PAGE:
“Automata-Theoretic Approaches to Planning in Robotics”
Thursday, Jan. 20 at 1:00pm
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This talk will present a collection of new planning algorithms that enable robots to achieve complex goals, beyond simple point-to-point path planning, using automata-theoretic methods. We consider a variety of problems, including planning for what parts of the world to observe, where to monitor other agents’ movements, and how to achieve desired temporally-extended behaviors in spite of conflicting constraints. In an automata-theoretic approach for planning, usually all possible behaviors of the system are modeled using a discrete model and all desired behaviors for planning are modeled using an automaton, and then the planning problem is solved on a product automaton made from the model and the automaton. In this talk, we present several planning problems solved using this approach. First, we consider a problem in which a robot is tasked with observing an uncertain time-extended process to produce a `chronicle’ of occurrent events that meets a given specification. This problem is especially useful in applications where we deploy robots to autonomously make structured videos or documentaries of events occurring in an unpredictable environment. We also discuss a multi-robot extension of the same problem. Next, we consider the problem of planning where to observe the behavior of an agent to ensure that the agent’s execution within the environment fits a pre-disclosed itinerary. This problem arises in a range of contexts including in validating safety claims about robot behavior, applications in security and surveillance, and for both the conception and the (physical) design and logistics of scientific experiments. We prove that this problem is computationally hard and propose an integer linear programming formulation that is capable of solving problem instances of moderate size. Then, we study linear temporal logic planning under conflicting soft specifications. We specifically focus on generating a `shortest’ desired behavior, which we show is computationally hard to synthesize on the product automaton, and thus, propose a greedy algorithm. Finally, we discuss several future directions of these problems.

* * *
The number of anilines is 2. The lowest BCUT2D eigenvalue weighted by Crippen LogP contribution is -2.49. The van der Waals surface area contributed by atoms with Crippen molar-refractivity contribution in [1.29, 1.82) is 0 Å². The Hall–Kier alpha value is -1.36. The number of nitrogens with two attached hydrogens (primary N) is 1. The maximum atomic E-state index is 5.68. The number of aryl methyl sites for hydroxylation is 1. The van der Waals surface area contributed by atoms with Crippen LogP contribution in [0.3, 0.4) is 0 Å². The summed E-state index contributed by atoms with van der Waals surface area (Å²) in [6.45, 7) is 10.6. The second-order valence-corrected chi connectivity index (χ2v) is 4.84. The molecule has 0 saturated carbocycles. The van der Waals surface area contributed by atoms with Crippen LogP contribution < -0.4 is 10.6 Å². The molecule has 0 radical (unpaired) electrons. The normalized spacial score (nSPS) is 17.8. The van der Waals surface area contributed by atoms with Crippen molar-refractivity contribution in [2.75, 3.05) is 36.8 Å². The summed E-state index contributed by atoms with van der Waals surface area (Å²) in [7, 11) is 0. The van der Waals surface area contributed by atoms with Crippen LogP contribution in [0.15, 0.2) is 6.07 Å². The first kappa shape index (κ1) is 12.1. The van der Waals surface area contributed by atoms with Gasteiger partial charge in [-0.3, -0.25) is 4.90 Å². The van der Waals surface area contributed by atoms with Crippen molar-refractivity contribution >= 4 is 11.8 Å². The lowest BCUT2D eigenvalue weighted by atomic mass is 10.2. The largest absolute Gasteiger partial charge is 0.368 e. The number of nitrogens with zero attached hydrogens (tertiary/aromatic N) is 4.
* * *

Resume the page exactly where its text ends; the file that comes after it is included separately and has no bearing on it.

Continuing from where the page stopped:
Hazhar Rahmani is currently a PhD candidate in Computer Science, working under supervision of Jason M. O’Kane in the Department of Computer Science and Engineering at University of South Carolina. His research interests include algorithmic robotics, planning in robotics, formal methods in robotics, and computational geometry.